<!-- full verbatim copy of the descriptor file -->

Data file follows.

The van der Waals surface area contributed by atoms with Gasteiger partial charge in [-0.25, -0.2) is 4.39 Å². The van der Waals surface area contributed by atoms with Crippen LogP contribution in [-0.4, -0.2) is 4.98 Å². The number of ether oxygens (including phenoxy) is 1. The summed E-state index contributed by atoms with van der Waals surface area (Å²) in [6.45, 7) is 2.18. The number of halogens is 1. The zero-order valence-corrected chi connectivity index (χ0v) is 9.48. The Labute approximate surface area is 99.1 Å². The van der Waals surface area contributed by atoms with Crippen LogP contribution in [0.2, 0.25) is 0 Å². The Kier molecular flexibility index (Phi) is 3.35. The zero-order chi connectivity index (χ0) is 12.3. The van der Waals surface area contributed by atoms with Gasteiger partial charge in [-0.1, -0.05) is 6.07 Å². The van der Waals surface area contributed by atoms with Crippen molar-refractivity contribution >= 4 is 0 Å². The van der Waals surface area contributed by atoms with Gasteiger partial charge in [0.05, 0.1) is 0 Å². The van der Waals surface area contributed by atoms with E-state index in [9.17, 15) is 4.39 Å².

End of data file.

The van der Waals surface area contributed by atoms with Gasteiger partial charge in [-0.25, -0.2) is 4.39 Å². The van der Waals surface area contributed by atoms with Crippen LogP contribution in [-0.4, -0.2) is 4.98 Å². The number of ether oxygens (including phenoxy) is 1. The summed E-state index contributed by atoms with van der Waals surface area (Å²) in [6.45, 7) is 2.18. The number of halogens is 1. The zero-order valence-corrected chi connectivity index (χ0v) is 9.48. The Labute approximate surface area is 99.1 Å². The van der Waals surface area contributed by atoms with Crippen LogP contribution in [0.2, 0.25) is 0 Å². The Kier molecular flexibility index (Phi) is 3.35. The zero-order chi connectivity index (χ0) is 12.3. The van der Waals surface area contributed by atoms with Gasteiger partial charge in [-0.1, -0.05) is 6.07 Å². The van der Waals surface area contributed by atoms with Crippen molar-refractivity contribution >= 4 is 0 Å². The van der Waals surface area contributed by atoms with Gasteiger partial charge in [0.05, 0.1) is 0 Å². The van der Waals surface area contributed by atoms with E-state index in [9.17, 15) is 4.39 Å².